The thing that separates this loss from other gut-punches in recent years is that there's no guaranteed redemption moment left on the Cardinals' schedule. Even after the team lost to Syracuse (and before it even lost to Connecticut), Louisville knew that it was going to have to beat a good Rutgers team in a de facto conference championship game to earn a trip to the BCS and have a shot at making a national splash. That type of game isn't there this year.
The only outside intrigue in Louisville's last five games was going to be surrounding whether one of their remaining inferior opponents would be able to catch the Cards slipping up and ruin their perfect season and spot in the national title discussion. Now U of L fans (and players and coaches, even though they won't admit it) are going to be forced to cheer for their own team and then move on to living and and dying (figuratively) with every UCF opponent from here on out.
It's not ideal, and it didn't have to be this way.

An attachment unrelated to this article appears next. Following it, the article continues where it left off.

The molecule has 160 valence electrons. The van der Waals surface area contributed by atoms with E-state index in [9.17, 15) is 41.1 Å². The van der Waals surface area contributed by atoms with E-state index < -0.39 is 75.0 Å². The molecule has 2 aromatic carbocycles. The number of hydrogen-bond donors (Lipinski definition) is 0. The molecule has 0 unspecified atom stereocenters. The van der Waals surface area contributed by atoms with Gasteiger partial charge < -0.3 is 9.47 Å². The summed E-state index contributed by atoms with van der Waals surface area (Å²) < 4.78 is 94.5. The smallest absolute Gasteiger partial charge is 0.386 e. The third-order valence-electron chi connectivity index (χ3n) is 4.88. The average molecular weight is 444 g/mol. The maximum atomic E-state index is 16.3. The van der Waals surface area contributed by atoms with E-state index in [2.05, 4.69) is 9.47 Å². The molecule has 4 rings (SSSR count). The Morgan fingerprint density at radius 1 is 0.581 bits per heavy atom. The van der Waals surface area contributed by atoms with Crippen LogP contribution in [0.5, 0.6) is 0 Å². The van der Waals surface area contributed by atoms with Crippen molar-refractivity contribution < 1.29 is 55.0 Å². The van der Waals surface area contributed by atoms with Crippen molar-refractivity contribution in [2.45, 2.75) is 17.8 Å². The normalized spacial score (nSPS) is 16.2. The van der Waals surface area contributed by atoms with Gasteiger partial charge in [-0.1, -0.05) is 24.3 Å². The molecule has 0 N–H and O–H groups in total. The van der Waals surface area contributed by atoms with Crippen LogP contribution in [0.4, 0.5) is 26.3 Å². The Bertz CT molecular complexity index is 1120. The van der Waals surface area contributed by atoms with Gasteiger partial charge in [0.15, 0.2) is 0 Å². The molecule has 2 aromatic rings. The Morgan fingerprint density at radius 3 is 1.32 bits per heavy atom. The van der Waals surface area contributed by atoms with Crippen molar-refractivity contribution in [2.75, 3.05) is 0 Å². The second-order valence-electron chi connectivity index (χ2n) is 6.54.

The forgotten theme of the 2012 regular season was Louisville's inability to find a "killer instinct." Charlie Strong talked early and often during the year about his team not being able to put its collective foot on the throat simply because it wasn't used to winning. The result was that the Cards would consistently jump out to early leads against overmatched opponents, relax and let them back into the game, and then be forced to make a game-deciding play in the final minutes. The season wound up being a success, but it wasn't because of the team's discovery of a killer instinct. Even the Sugar Bowl was a game Louisville looked like it would win by three or four touchdowns but wound up making more interesting than it should have been.
That epidemic has reared its ugly head once again the past two weeks, and on Friday it proved to be deadly. I know we talked about UCF's legitimacy earlier, but this was still a game Louisville was favored to win by 14 points, and one which it led by 21 in the third quarter. With the game on the line the Cards showed an inability to defend the same two plays over and over and over. U of L's ends continued to fly past the ball carrier on UCF's read option (which was a give to Storm Johnson every time), and Blake Bortles hit square-in after square-in over the middle where there never seemed to be a single Cardinal defender in the area. The result was a Louisville team, maybe the best Louisville team, blowing a 21-point lead in a loss for the first time since 1980.